The Israeli Summer is dividing the Israeli left….
Yesterday, The Guardian reported that Israeli social justice activists are planning a lightning campaign of squatting unoccupied buildings at protest at rising rents in Israel. All this follows hot on the heels of a 250,000-strong anti-government rally earlier in the month as Israelis, like the rest of world, start to feel the economic pinch. Not that you would necessarily know any of this with courage of these events being minimal in the Western media. However, regardless, it seems the Arab Spring, which is running into trouble elsewhere is finding its echo in an Israeli Summer.
It is this, as much as external moves to grant the Palestinians formal recognition of the right to statehood and continuing instability in Syria etc, that is driving Israel in its outbursts of aggression. However, this movement while being an undoubted welcome development is also leading to serious tensions on the Israeli left. Some, like Shelly Yachimovich, for example, argues the strength of the new movement is that they skirt round issues such as Israel’s entirely illegal (under international law) settlement programme:
“I am familiar with that well-known equation: that if there were no settlements there would be a welfare state within Israel’s borders. I am familiar with the worldview that maintains that if we cut the defense budget in half there will be money for education. It’s a worldview with no connection to reality.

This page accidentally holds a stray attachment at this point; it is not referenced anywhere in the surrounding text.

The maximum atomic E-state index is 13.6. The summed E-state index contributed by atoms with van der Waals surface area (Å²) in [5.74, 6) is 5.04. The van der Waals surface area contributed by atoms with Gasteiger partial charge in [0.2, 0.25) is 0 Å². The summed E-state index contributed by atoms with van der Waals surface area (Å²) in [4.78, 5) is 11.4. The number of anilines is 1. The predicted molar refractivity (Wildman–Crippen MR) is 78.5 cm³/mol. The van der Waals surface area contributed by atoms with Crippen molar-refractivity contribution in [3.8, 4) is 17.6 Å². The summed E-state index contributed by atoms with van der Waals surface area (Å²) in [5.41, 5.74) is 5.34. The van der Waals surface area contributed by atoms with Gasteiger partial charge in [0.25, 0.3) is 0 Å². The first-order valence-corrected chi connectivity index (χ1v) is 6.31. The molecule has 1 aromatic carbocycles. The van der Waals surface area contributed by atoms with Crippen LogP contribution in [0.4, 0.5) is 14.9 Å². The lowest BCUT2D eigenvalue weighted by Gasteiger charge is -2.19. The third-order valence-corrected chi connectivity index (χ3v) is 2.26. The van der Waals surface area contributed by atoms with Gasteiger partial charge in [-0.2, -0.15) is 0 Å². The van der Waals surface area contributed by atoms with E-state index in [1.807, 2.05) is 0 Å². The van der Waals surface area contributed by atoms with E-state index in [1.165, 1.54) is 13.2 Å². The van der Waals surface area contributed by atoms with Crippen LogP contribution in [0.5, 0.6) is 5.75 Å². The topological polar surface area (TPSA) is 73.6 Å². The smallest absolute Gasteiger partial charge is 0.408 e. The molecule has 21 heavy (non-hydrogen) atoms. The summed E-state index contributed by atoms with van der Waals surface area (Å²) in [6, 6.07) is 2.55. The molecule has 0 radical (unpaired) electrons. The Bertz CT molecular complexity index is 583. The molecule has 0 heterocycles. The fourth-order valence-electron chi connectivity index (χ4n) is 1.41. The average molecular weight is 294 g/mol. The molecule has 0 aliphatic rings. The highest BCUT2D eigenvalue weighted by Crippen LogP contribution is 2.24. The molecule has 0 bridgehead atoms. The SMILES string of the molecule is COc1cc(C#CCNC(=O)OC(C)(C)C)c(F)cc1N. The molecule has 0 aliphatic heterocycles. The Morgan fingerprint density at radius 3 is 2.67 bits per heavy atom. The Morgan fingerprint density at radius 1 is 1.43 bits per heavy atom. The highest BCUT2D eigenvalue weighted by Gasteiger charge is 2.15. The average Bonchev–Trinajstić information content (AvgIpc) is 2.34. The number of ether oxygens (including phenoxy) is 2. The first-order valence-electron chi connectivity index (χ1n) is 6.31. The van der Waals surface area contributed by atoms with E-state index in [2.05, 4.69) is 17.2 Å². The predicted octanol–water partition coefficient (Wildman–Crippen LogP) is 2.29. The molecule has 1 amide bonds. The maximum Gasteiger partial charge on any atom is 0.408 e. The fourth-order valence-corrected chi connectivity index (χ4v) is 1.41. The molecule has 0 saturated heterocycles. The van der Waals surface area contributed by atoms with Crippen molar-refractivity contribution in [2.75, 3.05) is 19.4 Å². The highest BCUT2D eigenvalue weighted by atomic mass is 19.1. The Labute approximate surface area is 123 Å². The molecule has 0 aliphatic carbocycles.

It seems this view is in danger of becoming the majority view on the Israeli-left, no doubt encouraged by the spontaneous growth of the movement. Thankfully, some still hold to the more traditional view:
The Israeli left – Jews and Arabs, members of the middle class and below – in other words, all those who will join the “million-person march” – need a leadership that can lead them with two legs: one of peace, and one of social welfare.
The first view is a dangerous one which blinds Israel’s left not just potentially to the plight of Palestinians beyond its normative borders but also Israeli Arabs who suffer gross inequality and discrimination within those borders. Israel’s Summer is unquestionably a welcome development, however, it will be tragic if this advance blinds the Israeli left to its responsibilities beyond its own borders and the damaging effect that the oppression of the Palestinians has on social justice within Israel itself.